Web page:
What, typically, are the kinds of benefits that can be gleaned by optimising supply chains?
The result of it being sub-optimised is often limited visibility, hidden costs and fragmented teams working against each other. If a sub-optimised supply chain is optimised correctly the benefits should include reduced operating costs, reduction in capital requirement and improved service levels to customers.
Is supply chain optimisation a relatively new phenomena?
Supply chains have always been around and there has always been a desire to ensure they are optimised. However with the increased complexity of a truly global market place and an increase in Global sourcing from Eastern Europe and the Far East it has become more of a challenge to optimise. This in itself has proven that a supply chain management strategy with a proper process for regular review and change is more important now than ever and will continue to be so.
How, if at all, has the economic downturn impacted on optimisation?
Never has so much attention been focused on taking cost out of all aspects of the supply chain as well as reducing the effects on the environment, whilst of course achieving higher levels of customer satisfaction – a tall order for any business especially in what are still considered in some sectors as uncertain economic times ahead.
The economic downturn has forced a number of businesses to reduce or integrate resource and infrastructure in some areas to such an extent, in an effort to minimise costs that they are now finding they are unable to operate to maximum efficiency and potential. This in most cases has provided a short term cost saving solution, but unfortunately has the medium to long term adverse effect on the business as the supply chain optimisation and the key business objectives are diluted; reducing their effectiveness and worth, preventing the business from achieving full optimisation.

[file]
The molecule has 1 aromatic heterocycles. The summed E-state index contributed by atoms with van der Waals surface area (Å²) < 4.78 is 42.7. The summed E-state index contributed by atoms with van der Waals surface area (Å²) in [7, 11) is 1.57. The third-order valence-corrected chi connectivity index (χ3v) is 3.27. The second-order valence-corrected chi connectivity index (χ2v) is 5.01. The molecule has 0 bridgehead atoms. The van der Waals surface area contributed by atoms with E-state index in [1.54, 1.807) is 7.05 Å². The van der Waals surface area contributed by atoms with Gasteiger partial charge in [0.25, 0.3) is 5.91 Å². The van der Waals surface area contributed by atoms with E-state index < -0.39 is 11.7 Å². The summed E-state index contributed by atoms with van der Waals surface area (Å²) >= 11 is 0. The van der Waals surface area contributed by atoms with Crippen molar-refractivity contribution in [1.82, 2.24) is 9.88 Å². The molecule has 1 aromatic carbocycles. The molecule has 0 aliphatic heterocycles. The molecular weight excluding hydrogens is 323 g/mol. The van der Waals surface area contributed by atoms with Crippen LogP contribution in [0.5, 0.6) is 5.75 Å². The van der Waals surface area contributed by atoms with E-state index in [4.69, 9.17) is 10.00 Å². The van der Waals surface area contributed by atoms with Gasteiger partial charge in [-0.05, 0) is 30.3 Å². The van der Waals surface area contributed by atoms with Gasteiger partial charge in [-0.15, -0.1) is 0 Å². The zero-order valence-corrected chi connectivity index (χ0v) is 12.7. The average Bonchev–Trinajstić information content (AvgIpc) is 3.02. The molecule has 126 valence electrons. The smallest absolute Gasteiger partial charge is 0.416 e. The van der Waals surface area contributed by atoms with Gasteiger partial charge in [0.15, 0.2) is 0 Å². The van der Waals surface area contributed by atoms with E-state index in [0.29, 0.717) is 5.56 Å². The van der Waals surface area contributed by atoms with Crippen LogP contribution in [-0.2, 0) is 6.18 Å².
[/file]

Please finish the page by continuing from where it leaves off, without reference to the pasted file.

Gideon Hillman FCILT FCMI has over 20 years European Supply Chain and Logistics experience.
His areas of expertise and experience are in Logistics Outsourcing and Tender Management, Logistics Network Development, Commercial and Business Development, Operational and Commercial due diligence, Supply Chain Solution Design, Improvement and Implementation throughout Europe for major manufacturers and household brand names in the Automotive, Aerospace, Food Production and Processing, Grocery and Non-Grocery Retail, Home Delivery Networks, Utilities and General Industrial and Manufacturing sectors.
Gideon is a Chartered Fellow of the Institute of Logistics and Transport, a Fellow of The Chartered Management Institute and a Member of The Institute of Consulting; from which he received an industry award in 2011 for his work in Logistics Network Design and outsourcing.